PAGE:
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Journalist Speaks on Politics, Washington and Media’s Role
On Wednesday [Oct. 2], USU [Utah State University] students and faculty heard from Matt Canham, a political reporter for the Salt Lake Tribune as part of the Morris Media Lecture Series.
Canham has worked for the Tribune since 2002, covering various sections of the paper. He started working for the paper’s political section in 2007 while reporting out of the Washington, D.C., bureau. He spoke about the connection between politicians and journalists and how the news is reported.
“My job for the paper comes down to three primary responsibilities,” Canham said. “I report on who politicians really are, what they actually do, and what they do not want the public to know.”
Canham also spoke about the main motivations of politicians. He said most politicians want to achieve their policies that can help the country move in a better direction, but said it is very difficult to get questions across.
“It was a long time ago that somebody could just go up to the president and ask him a question,” Canham said. “Since Obama took office five years ago, I have been able to ask him a question twice.”
Students in attendance asked Canham questions during the lecture. William Christensen, a sophomore majoring in journalism and communication, said being able to get his question across was a great benefit.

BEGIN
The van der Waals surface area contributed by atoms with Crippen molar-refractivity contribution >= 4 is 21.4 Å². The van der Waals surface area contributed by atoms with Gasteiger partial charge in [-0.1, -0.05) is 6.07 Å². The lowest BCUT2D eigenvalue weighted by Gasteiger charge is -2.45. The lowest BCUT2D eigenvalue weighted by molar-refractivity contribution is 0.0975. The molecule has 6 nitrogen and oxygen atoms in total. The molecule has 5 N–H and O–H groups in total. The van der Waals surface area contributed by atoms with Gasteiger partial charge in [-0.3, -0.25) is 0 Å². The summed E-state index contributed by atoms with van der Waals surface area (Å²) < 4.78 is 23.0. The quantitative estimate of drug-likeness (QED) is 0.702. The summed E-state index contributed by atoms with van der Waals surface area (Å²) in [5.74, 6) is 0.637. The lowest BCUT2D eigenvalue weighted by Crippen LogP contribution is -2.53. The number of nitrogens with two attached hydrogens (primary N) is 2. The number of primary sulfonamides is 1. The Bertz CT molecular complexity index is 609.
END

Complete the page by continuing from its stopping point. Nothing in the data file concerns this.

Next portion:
“He is a very knowledgeable person who had a lot of insider information,” Christensen said. “I knew coming in that he is a great reporter, and he definitely gave a good lecture.”
Canham also talked about how politicians look at journalists. He said some politicians view journalists as wildcards and how politicians have tried to shield themselves from them over the years.
“Politicians love to view us as aliens,” Canham said. “They always have that welcoming smile, but the look in their eyes says they don’t want to talk to us.”
During the lecture, Canham spoke about what his ultimate goal is. He said after the experiences he has had working in Washington, D.C., he wants to be able to write the big story. He has had experience covering big events, such as the Wall Street collapse of 2008.
“When you’re dealing with traditional news sources, the information takes on a whole different sense,” Canham said. “It’s ultimately up to the public themselves to choose which news sources they pay attention to.”
Christensen said he was very impressed with the amount of coverage Canham has done over the years and also was impressed with the big stories he has covered.
“Every journalist has to be able to work towards that one story that will define them,” Christensen said. “It was very amazing with what he had to say.”
During the talk, Canham said every reporter in the country can be independent if they choose. Stewart Ulrich, a sophomore majoring in journalism and communication, said this is advice he will follow carefully.
“When he talked about independent journalists, it made me think of how proactive I need to be,” Ulrich said. “I feel that it is a big skill that everyone, not just journalists, needs to have.”
At the end of the speech, Canham took time to answer questions from the audience, and Ulrich said taking time to answer and ask question was a big benefit to him.
“Having the chance to ask a journalist like that my questions makes me feel more appreciated,” Ulrich said. “If you’re not comfortable asking the tough questions, then this career isn’t for everyone.”
Canham ended the lecture by giving the audience a piece of advice.
“If you want to know something, if you question the truth, read wisely,” Canham said.